And then he started working there after school and on the weekends.

[Elizabeth] And…

what’s it like with Georgie, your friendship?

I haven’t really talked to Georgie much since then.

Georgie’s very sensitive. He always was very, very sensitive.

What’s your relationship like with him and your other kids?

How is that relevant?

Um… [chuckles awkwardly]

It’s my understanding that the movie takes place between 1992 and 1994, am I wrong?

So why would you need to know anything that happened after that?

Well, um…

There are things that exist inside people that don’t necessarily come to head until later and I try and look for the seeds of those things.



Of course I talk to Georgie.

And to Billy. And Cassidy. I’m their mom.

[Joe] Cassidy was just here last…

What was it? And we’ll see everyone at graduation.

The twins are in the same grade as Cassidy’s son Peter, my grandson.

So we’ll all be at graduation together, which you’re welcome to come to, if you’re still here.

Thank you.

I hope that you are saving some room for dessert, because I did make something very special, right?

[Joe chuckles]

[dogs barking]

[Elizabeth] Goodnight.

[Joe] Yeah, see you.

[Elizabeth] Actually, I wanted to ask, um…

How would you feel about me coming to visit you at work one of these days?

Fine. Yeah.


That’s great. Thank you.

It’s no problem.

I just realized we’re basically the same age.


Yeah, I’m 36.

[laughs] Yeah, we…

Funny, I… I’m just now starting to think about having kids, and you’re almost sending yours off to college.


I can’t imagine.

I think it was almost, uh… I think I… I didn’t know what a big deal it was, in a way, because, you know…

Um, but, anyway…


I’ll text you, and we can schedule a time for me to drop by.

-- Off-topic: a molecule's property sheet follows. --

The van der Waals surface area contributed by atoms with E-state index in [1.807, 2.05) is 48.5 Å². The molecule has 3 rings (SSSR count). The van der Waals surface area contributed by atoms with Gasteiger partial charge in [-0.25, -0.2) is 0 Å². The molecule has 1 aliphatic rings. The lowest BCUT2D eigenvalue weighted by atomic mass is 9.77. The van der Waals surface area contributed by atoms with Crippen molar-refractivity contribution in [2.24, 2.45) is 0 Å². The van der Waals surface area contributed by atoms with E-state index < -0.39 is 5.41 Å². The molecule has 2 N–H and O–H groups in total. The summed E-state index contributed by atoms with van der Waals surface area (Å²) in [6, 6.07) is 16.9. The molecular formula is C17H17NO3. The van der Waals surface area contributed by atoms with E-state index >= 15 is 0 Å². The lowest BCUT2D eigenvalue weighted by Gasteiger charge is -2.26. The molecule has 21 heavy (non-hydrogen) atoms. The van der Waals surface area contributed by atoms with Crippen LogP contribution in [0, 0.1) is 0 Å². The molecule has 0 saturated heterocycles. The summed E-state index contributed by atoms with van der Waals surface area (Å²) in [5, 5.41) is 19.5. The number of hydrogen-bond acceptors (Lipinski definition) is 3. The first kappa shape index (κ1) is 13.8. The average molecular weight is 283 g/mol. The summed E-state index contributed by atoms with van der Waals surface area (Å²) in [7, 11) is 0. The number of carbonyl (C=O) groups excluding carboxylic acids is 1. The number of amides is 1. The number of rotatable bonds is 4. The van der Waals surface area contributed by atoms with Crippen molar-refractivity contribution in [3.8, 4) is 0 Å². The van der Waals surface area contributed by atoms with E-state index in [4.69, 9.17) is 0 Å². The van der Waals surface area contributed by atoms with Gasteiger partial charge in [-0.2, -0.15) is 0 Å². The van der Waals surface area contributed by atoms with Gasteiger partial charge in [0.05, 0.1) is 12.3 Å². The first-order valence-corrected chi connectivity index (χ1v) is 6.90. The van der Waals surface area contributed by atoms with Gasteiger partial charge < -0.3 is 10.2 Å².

Maybe, uh, write Gracie about… She’s better at that stuff.

All right, well, yeah, get home safe.

Yeah, you too.


[laughs] I mean…


It’s strange, even after everything she did…

[man on phone] Uh-huh.

…and how public it was, she doesn’t seem to carry around any shame or guilt.

[man] Yeah, that’s probably a personality disorder.

All right, forget it.

[man] I’m not trying to be glib. It’s in the TV movie you showed me.

But isn’t it kind of radical?

I mean, clean slate every day.

No doubts. No regrets.

[man] Meaning what?

Now you have all these doubts?


Oh God, someone’s calling me from the network, I should probably take this.

Love you.

[man] I love…

[phone clicks off]

[tense piano music playing]


[tour guide talking]

…by someone who was seeking wealth, political power, fame…

In England in those days, if someone owed money and could not pay bills…


[Elizabeth] Hi.



Tom Atherton.

Hi. Elizabeth.

Thank you so much for doing this.

My pleasure. I got you a coffee. It’s regular drip. I hope that’s okay.

Oh, thank you. I appreciate it so much.

I’m sure this isn’t your favorite topic of conversation. [laughs]

[Tom] You know, actually, I don’t mind.

I think sometimes talking can feel good.

That’s great.

So I guess we will just… dive in.

[Tom] Want something to eat?

No, I’m fine with just coffee, thank you.

Hey, Carla!

[Carla] Hi, Tom!

Yeah, that’s my dental hygienist. Anyway, sorry.


So, maybe we can start with… you telling me about what Gracie was like when you first met.


She was beautiful. You know?

She was…

And we met at a party.

And I was drunk. [laughs]

Like blotto drunk.

And she took care of me.


We started dating after that.

She was in high school, I was in college.

She graduated, I graduated.

I proposed and…

that was it. A, B, C, D.

You were happy?

[Tom] Yeah.

I felt very happy.

I know later she said that things weren’t working, but I gotta tell you, at the time, I felt like everything was normal. Um…